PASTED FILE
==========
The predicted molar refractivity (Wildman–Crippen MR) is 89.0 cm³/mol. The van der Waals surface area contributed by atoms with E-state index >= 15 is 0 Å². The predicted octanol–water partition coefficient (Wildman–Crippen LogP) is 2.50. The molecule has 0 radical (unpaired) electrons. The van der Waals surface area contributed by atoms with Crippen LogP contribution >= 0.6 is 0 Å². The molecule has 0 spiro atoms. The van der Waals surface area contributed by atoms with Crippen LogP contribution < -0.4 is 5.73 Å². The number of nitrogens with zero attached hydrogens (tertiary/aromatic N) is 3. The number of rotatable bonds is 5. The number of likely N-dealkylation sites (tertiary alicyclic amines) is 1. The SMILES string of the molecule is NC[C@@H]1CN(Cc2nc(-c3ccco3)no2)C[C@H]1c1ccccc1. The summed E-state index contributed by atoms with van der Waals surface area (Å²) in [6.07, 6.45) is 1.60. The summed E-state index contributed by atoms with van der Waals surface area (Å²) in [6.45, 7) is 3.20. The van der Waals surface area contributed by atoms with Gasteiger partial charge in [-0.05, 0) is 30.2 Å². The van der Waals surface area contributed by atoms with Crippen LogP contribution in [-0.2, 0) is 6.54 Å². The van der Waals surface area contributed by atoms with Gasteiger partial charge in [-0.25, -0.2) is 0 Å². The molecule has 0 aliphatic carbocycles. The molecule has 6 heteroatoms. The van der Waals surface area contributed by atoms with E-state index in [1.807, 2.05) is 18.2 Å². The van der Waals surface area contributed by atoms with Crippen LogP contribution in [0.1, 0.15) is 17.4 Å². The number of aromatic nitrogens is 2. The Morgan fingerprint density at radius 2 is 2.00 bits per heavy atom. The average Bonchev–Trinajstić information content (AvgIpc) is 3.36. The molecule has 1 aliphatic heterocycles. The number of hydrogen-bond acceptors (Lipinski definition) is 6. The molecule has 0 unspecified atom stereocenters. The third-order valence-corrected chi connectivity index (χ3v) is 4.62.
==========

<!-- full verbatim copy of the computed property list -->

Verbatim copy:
The predicted molar refractivity (Wildman–Crippen MR) is 89.0 cm³/mol. The van der Waals surface area contributed by atoms with E-state index >= 15 is 0 Å². The predicted octanol–water partition coefficient (Wildman–Crippen LogP) is 2.50. The molecule has 0 radical (unpaired) electrons. The van der Waals surface area contributed by atoms with Crippen LogP contribution >= 0.6 is 0 Å². The molecule has 0 spiro atoms. The van der Waals surface area contributed by atoms with Crippen LogP contribution < -0.4 is 5.73 Å². The number of nitrogens with zero attached hydrogens (tertiary/aromatic N) is 3. The number of rotatable bonds is 5. The number of likely N-dealkylation sites (tertiary alicyclic amines) is 1. The SMILES string of the molecule is NC[C@@H]1CN(Cc2nc(-c3ccco3)no2)C[C@H]1c1ccccc1. The summed E-state index contributed by atoms with van der Waals surface area (Å²) in [6.07, 6.45) is 1.60. The summed E-state index contributed by atoms with van der Waals surface area (Å²) in [6.45, 7) is 3.20. The van der Waals surface area contributed by atoms with Gasteiger partial charge in [-0.05, 0) is 30.2 Å². The van der Waals surface area contributed by atoms with Crippen LogP contribution in [-0.2, 0) is 6.54 Å². The van der Waals surface area contributed by atoms with Gasteiger partial charge in [-0.25, -0.2) is 0 Å². The molecule has 0 aliphatic carbocycles. The molecule has 6 heteroatoms. The van der Waals surface area contributed by atoms with E-state index in [1.807, 2.05) is 18.2 Å². The van der Waals surface area contributed by atoms with Crippen LogP contribution in [0.1, 0.15) is 17.4 Å². The number of aromatic nitrogens is 2. The Morgan fingerprint density at radius 2 is 2.00 bits per heavy atom. The average Bonchev–Trinajstić information content (AvgIpc) is 3.36. The molecule has 1 aliphatic heterocycles. The number of hydrogen-bond acceptors (Lipinski definition) is 6. The molecule has 0 unspecified atom stereocenters. The third-order valence-corrected chi connectivity index (χ3v) is 4.62.